we are the lucky ones

19 09 2008

I don’t know what it is about today that has me thinking this way.  It might have been a casual conversation with my mom about food.  We talked about microwaveable meals, I guess, the ones my dad hated.  About a month before we started our journey in the hospice world, he was giving 90% of his Meals on Wheels “to the birds” (or so he thought, you’ll remember I discovered he was really feeding a cat…that would NOT have made him happy).  So in recalling all that today on the phone, mom laughed out loud saying, “wasn’t he an ornery bugger?”

Our journey was only “diagnosed” about 5 years ago right now.  I was in the hospital then too but taking care of someone different.  After a month there, we came home this very weekend.  It had been life and death and we barely got out alive.  And I’m reminded of all of those details because we were in the emergency room two nights ago and he’s been battling a fever of over 101° for five days. Bags of various fluids suspended from an IV pole can be our friend but they remind us of when there were seven hanging there at once.  

Less than two weeks after being released back in 2003, I got the call that my dad was in the hospital down in Indiana and was recovering from a stroke.  He’d had a quadruple bypass in the late winter of 2001 without any complications that I can remember.  After the stroke, a neurologist was added to the growing list of appointments he had to keep.  Ironic for the guy that had worked 34 some odd years without a sick day.  Now he had four doctors.  His hobby turned from garage sales to doctors’ offices and he still came home with unnecessary plastic items.

I remember going to see the neurologist with them and was surprised at the casual mention of Alzheimer’s as the diagnosis. Where did that come from?  Since when? The usual trial of meds began and some very unpleasant side effects seemed to us worse than whatever it was supposed to be treating.  Was quality of life no longer an issue?  Later in another setting with his internist, it was explained to me that he really had multi-infarct dementia caused by the strokes (at least two maybe three – and who knows how many mini-strokes that went “unnoticed”) hitting his brain in the same spot that was causing similar effects of Alzheimer’s.  I call them cousins.  Not exactly the same but way too many similarities to ignore.

During this last year with the three of us huddled in the same little office, the doctor patiently explained to my mom again that Billy had two terminal situations going on at once – congestive heart failure and dementia.  One would win out in the end and we had no guarantees of which would take him first but we could secretly cross our fingers.

The heart was quite a piece of work.  He didn’t have a heart attack to provoke the surgery so maybe it was just a “routine” stress test.  What they found out after they were inside was quite different. Two thirds of his heart had been seriously damaged by silent heart attacks all along.  What did he think it was – trapped gas?  A pulled muscle?  A hang nail?  That would be just like Billy to not complain.  So they rewired the whole thing and closed him up to let that last third do its job.  And work it did – for seven years.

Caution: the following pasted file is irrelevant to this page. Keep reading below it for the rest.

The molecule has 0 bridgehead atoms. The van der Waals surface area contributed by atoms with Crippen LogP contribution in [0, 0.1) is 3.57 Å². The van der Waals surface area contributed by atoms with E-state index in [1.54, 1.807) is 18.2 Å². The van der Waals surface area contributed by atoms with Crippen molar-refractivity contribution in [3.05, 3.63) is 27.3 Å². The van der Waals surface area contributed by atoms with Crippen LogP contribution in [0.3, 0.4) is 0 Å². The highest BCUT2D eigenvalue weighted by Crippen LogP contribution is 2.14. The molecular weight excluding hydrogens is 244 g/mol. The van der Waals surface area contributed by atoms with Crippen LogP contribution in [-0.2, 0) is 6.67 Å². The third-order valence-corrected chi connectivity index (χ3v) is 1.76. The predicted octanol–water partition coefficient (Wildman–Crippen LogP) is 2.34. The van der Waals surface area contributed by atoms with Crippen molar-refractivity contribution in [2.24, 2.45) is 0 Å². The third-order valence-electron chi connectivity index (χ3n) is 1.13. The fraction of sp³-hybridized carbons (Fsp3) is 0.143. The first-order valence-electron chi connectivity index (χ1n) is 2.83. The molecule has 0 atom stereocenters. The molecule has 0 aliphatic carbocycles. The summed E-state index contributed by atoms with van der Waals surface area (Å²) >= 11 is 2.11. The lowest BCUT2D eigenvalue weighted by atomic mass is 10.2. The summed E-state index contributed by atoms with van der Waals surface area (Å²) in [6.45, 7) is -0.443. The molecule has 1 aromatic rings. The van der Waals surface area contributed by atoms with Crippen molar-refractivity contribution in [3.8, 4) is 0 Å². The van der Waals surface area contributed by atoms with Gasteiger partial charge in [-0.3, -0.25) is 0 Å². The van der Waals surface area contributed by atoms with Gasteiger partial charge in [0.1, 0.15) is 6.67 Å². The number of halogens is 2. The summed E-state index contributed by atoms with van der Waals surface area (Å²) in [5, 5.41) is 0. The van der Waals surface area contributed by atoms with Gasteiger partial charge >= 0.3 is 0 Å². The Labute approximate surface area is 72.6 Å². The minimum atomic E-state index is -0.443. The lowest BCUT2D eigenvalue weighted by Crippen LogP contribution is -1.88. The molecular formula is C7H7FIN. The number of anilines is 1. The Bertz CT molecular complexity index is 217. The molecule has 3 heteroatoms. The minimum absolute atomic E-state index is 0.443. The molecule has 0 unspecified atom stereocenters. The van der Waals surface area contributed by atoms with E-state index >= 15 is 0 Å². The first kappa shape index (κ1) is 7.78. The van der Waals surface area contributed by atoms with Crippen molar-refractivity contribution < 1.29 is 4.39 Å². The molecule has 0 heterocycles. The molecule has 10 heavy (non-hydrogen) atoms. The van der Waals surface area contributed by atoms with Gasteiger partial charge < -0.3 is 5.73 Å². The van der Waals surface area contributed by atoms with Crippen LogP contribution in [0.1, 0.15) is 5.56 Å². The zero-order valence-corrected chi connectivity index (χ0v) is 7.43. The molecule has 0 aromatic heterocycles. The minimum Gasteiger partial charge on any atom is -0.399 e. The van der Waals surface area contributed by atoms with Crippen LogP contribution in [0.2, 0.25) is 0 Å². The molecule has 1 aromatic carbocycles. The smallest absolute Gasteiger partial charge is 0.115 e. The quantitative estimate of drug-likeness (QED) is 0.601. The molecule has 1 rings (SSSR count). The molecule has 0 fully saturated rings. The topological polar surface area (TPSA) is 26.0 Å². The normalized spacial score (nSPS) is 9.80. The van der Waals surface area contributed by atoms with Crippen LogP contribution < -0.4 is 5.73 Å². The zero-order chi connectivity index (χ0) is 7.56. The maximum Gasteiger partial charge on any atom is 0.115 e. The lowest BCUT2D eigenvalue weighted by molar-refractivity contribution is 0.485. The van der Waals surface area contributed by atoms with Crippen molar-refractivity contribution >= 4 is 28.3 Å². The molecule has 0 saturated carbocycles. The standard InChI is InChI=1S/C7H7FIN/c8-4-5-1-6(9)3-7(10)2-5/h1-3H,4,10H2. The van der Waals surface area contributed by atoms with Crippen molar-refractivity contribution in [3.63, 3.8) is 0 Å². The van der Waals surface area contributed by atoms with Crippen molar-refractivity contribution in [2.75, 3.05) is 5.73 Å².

A year or two after the major surgery, they added what looked like a pack of cigarettes under his skin – a pace maker / defibulator doodaa.  I must say it was strange the morning we moved him to the hospice center and a rep from the manufacturer came by the house with a laptop and magic wand to turn the gizmo off.  Yikes – that was a weird feeling but I totally understood that at that point we didn’t want it kicking in and shocking him.

Now, post-hospice we know what won out in the end…his good heart.  Just yesterday I read an essay from the New York Times about a loved one in an Alzheimer’s unit.  I walked through one of those this year thinking I’d better anticipate our options.  I was profoundly sad and am profoundly relieved that we never got that far. 

This week of forced pause while I do different caregiving in Michigan (Does he have Epstein-Barr?  Is it just the flu complicated with tonsillitis?  Will he be able to sleep tonight and start to rest?) has been odd.  While I’m worrying about this “other” him – I’m thinking about her there alone.  She’s doing well.  She did some good grieving this week.   That wouldn’t have happened with me there pushing papers and figuring numbers and mailing out death certificates to everyone and their brother.  This is where we are – and we know one thing:

It could have been so much worse – we are the lucky ones.  Some families are still in the throws of it all…and I think about them everyday during the hours I dreaded the most.

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One response

20 09 2008
chas0154

Oh, how we’d like everything to be simple and fun again. But it’s not. And it won’t. Not for you. Not for me. Not for most of us at this point in our lives. Not in the ‘demented’ age that we live in. That is why I loved Uncle Bill as I did. I was ‘Charlie Bob’ to him. I learned from him that it was cool to be a kid at any age. To the end of my days, I will always love children and go out of my way to show them that I am still a kid, despite my gray hair. Thank you, Uncle Bill, for even in your last, painful days you remained true to yourself.

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